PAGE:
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Glassmasters Screen Printing Medium
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 Posted: Thu Nov 27th, 2014 08:44 am
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Don Burt
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Is anyone formerly associated with GlassMasters (sp?) also a reader of this bulletin board? My understanding is that Glass Masters created their transparent reproductions by layered screen printing. And that they did it without multiple firings. I also heard that John Nussbaum (always referred to as JOHN NUSSBAUM reverently by Dick) passed away earlier this year or late last year. At any rate, I continue to be obsessed by transparent enamels and I've been speculating about some applications using a drying medium that could be layered. Does anyone know the medium that JOHN NUSSBAUM used for his screen process, and did they actually dry the piece before the next application? I'd ask Reusche, but I don't know if the Glass Masters company still exists or may again start up, and it may be poor form for them to discuss their relationship. Thanks in advance....DB



 Posted: Fri Nov 28th, 2014 03:10 pm
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Vic
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I worked in their retail store not in the "factory". They used some type of oil. They put paint and oil in a cylindrical glass jar and placed the jar on a commercial hot dog cooker. The one that has rollers that heat up. They continually rolled the paint jar at low heat to keep the paint in suspension. After they screened one color the glass (many pieces at a time) was placed in a "bakery rack" that they attached box fans to on one side. The fans blow dried the paint. When dry, the glass went to the next screen station. All their piece where fired once in a "lear" kiln with a few different heating areas. The paints were mixed with "stuff" maybe called ice or flux (I don't remember) to alter the firing temperatures to help achieve the one time fire. John worked with Frank Reusche to figure it all out.

Maybe try contacting this person
http://www.jeanhclarkmonoprints.com/

Last edited on Fri Nov 28th, 2014 03:24 pm by Vic



 Posted: Sat Nov 29th, 2014 08:38 am
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Don Burt
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Thanks Vic. Interesting stuff. Bet they put japan drier in their squeegee oil



 Posted: Sun Nov 30th, 2014 12:53 am
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gwsg
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11 screens, 1 firing, no japan driers

Attached Image (viewed 244 times):

IMG_2327.jpg



 Posted: Sun Nov 30th, 2014 12:54 am
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gwsg
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colour over colour

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IMG_2326.jpg



 Posted: Sun Nov 30th, 2014 12:42 pm
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Vic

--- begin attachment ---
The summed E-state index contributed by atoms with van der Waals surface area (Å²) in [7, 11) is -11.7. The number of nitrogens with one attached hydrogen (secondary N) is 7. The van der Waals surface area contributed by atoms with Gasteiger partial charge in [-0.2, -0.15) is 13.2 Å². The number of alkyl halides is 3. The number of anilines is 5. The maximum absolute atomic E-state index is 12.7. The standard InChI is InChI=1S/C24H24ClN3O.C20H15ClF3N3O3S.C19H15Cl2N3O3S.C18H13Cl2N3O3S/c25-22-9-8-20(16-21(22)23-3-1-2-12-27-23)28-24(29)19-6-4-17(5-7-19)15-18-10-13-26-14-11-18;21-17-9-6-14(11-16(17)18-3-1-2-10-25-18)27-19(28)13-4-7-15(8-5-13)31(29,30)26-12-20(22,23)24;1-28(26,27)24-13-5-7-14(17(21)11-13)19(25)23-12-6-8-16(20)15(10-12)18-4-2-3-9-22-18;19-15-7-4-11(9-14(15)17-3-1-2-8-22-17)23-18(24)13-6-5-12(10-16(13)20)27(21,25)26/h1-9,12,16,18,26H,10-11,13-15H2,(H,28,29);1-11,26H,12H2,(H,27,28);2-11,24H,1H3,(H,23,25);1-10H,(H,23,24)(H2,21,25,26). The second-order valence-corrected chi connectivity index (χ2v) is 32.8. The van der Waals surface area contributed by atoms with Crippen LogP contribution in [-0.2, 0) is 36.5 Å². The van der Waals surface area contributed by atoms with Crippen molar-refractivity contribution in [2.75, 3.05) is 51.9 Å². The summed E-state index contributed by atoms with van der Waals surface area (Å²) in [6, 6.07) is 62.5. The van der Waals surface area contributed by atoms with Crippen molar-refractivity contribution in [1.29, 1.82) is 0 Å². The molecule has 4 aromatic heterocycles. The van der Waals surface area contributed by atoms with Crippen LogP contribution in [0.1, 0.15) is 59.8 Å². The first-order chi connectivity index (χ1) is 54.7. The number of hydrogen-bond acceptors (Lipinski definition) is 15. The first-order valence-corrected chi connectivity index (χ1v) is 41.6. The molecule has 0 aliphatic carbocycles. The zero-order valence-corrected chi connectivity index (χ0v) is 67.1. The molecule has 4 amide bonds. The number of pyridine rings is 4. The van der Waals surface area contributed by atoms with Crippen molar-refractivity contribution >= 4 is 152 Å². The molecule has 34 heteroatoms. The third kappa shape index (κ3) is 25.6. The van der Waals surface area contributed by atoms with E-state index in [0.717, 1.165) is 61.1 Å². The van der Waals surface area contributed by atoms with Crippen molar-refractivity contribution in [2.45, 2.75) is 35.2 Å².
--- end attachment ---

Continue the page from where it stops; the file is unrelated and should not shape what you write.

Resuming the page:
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You pulled 11 screens on 1 piece of glass? which ones?

Glassmasters Guild did a copy of this Lafarge fish for the Boston Museum. As I recall there were over 25 screens used in 1 fire

Attached Image (viewed 241 times):

$_57.jpg

Last edited on Sun Nov 30th, 2014 01:12 pm by Vic



 Posted: Sun Nov 30th, 2014 03:20 pm
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gwsg
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everything inside the purple border is one piece of glass



 Posted: Mon Dec 1st, 2014 10:10 am
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Tod
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Paint on only one side?



 Posted: Mon Dec 1st, 2014 02:23 pm
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gwsg
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Paint on front, enamel on back



 Posted: Sun Apr 12th, 2015 04:20 pm
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bklyn
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I worked for Glassmasters in 1976, I was at a screening station all day. They gave us rubber mats to stand on, and would wheel the bakers' trays with a new batch of roundels over as they dried. The most difficult part (besides getting sore legs) was that the new screen had to be aligned exactly over the previous one, so that the final image was clear, but after many hours it became almost automatic. It was a cheerful place to work, I remember the Asian man across from me, named Wiley I think, had a Walkman which I found amazing. At Christmas time, they let us go through the rejects boxes and take pieces that weren't perfect. We also found some of the vintage screens that we used to make holiday cards, some of which I still have. As for the answer to the original question, I'm afraid I don't have any technical details. I know the pieces I kept are painted on the front and glass on the back side. (See attached). I was eventually offered a promotion to the firing department to work with Liz, but alas I left town for a stained glass job in Minneapolis.

Attached Image (viewed 182 times):

IMG_4990.jpg



 Posted: Mon Apr 13th, 2015 10:53 am
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Krueger
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Don, here is web site for Vicky Millard....she would probably know.

http://victoriamillard.com/

Barbara Krueger



 Posted: Sun Jul 3rd, 2016 02:04 pm
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dcs-ny
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I worked in their retail store, on 6th ave, in the 70's. I know that Bernie Harris, one of the owners, with john Nussbaum, of glass masters is still alive, living in NYC. if still interested in the process perhaps contacting him would be the way to go.



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